How Emali and her garden are growing together

Matainaborosisi settlement in Fiji is a small community with 28 households and a population of over 60 people. Located in the vicinity of Veisari, this settlement primarily engages in subsistence farming for food security, their main crops including dalo (taro) and cassava.

The main crops here have traditionally included dalo (taro) and cassava. But since the Atoll Food Futures program began here in 2022, communities have also ventured out in planting vegetables instead of concentrating only on root crops.

Members of the community have been consistent with planting seedlings in their green house to later transfer into their garden. This has over the years changed the way they eat and has paved a healthy way of living for their family and the community as a whole.

Many families have stopped buying canned food and noodles, and the constant Saturday trips to the market have also stopped as they eat from the food they plant in their garden.

Emali standing next to her garden, which is growing green leafy vegetables

Emali with her home garden

For 48-year-old Emali Rokotuira, tending to her little vegetable garden right in front of her home has also become a new hobby.

Emali is originally from Waiqanake, Navakavu in Rewa and lives in Matainaborosisi a little community just out of Lami.

‘My children are both married and live in their separate homes while I live here with my husband,’ she said.

Emali, who stays home alone most of the time while her husband goes away for work, said she has treated her small vegetable garden as her baby.

‘I give my full attention to my little vegetable garden,’ she said. ‘I talk to them as if they are my own children with the thought that they are living things, and they can hear us.’

“The more attention I give them, the more they grow, and I amazingly harvest huge sized capsicum, chilies, tomatoes and other leafy vegetables.”

Emali added that the AFF project has changed her lifestyle from a more laid back one to now more active and healthier.

‘My garden is right beside my house, and I have easy access to it instead of the long walks out further into the woods which could be very tiring sometimes as I have a problem with my knees,’ she said.

Emali shared how they used to walk a mile and climb mountains to attend to their farms.

‘We did not have it the easy way when it came to planting and getting food for the family as most farms are out in the mountains,’ Emali said.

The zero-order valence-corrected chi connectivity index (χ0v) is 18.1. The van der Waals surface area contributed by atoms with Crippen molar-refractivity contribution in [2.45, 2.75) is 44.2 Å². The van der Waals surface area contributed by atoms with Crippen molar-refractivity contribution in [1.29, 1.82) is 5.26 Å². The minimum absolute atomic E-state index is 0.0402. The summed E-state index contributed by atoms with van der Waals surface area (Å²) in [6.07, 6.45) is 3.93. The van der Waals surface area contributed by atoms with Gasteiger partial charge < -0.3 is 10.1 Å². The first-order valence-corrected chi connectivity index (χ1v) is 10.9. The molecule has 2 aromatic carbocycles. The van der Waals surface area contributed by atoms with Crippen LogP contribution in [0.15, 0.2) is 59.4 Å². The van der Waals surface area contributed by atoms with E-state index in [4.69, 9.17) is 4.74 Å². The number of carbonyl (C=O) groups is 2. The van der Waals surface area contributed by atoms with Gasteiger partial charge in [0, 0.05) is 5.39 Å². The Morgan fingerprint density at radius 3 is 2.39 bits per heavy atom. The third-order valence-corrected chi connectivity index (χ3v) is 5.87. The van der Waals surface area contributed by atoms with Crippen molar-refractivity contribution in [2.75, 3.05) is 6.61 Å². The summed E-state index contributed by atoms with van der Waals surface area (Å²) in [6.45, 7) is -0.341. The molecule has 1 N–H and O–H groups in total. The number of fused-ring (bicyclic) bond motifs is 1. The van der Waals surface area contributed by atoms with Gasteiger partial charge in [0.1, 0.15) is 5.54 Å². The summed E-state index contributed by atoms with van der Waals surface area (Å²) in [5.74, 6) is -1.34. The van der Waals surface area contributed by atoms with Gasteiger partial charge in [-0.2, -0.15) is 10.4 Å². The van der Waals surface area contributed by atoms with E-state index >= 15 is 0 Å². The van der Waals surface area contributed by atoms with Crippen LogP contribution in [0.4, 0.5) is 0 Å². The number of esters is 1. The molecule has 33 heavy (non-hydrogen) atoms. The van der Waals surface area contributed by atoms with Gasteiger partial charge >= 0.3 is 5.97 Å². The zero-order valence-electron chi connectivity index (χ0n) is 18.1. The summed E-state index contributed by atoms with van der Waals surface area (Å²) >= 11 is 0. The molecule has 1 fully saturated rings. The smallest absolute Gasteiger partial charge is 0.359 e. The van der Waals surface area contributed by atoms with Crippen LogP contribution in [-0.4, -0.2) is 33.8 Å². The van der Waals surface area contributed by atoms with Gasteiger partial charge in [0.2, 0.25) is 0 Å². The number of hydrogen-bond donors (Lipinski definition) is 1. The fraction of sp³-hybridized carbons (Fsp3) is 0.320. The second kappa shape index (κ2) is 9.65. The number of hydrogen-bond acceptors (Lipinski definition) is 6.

‘We would dread the long walks sometimes. Even when it rains, we had no choice but to go out and get food. With the Live & Learn Atoll Food Futures project, we no longer take those long walks as we have our farm right in front of our homes.’

The heavy rain that sometimes led to continuous bad weather does not now dampen her spirit as it did back in those days.

‘From relying heavily on my husband to do the farming for us, I can now do it all to myself with no hassle at all,’ she said.

Now growing crops like capsicum, spinach, chilies, eggplant, Chinese cabbage, corn and tomatoes, Emali reminisced on past years where she would spend a lot of money in buying vegetables in the Suva market.

‘I don’t buy my vegetables anymore as I now plant them in front of my home,’ she said.

A capsicum plant beginning to fruit

Emali thanked Live & Learn for their initiative in introducing the Atoll Food Futures program into their community.

The Australian funded project aiming to reach out to squatter settlements was first introduced in 2022 and has flourished since then.

‘I applaud the Live & Learn staff that came in to our community and shared with us the importance of this project,’ she said. ‘To see it fruition into something big is a tremendous change that we had been wanting for so long.’

Emali also thanked the Ministry of Agriculture for working alongside Live & Learn to make it a success.

‘We look forward to more projects like this in the near future,’ she said.

Words by Luisa Qoilevu of Live & Learn Fiji.

Atoll Food Futures is an Australian aid initiative implemented by Live & Learn on behalf of the Australian government.


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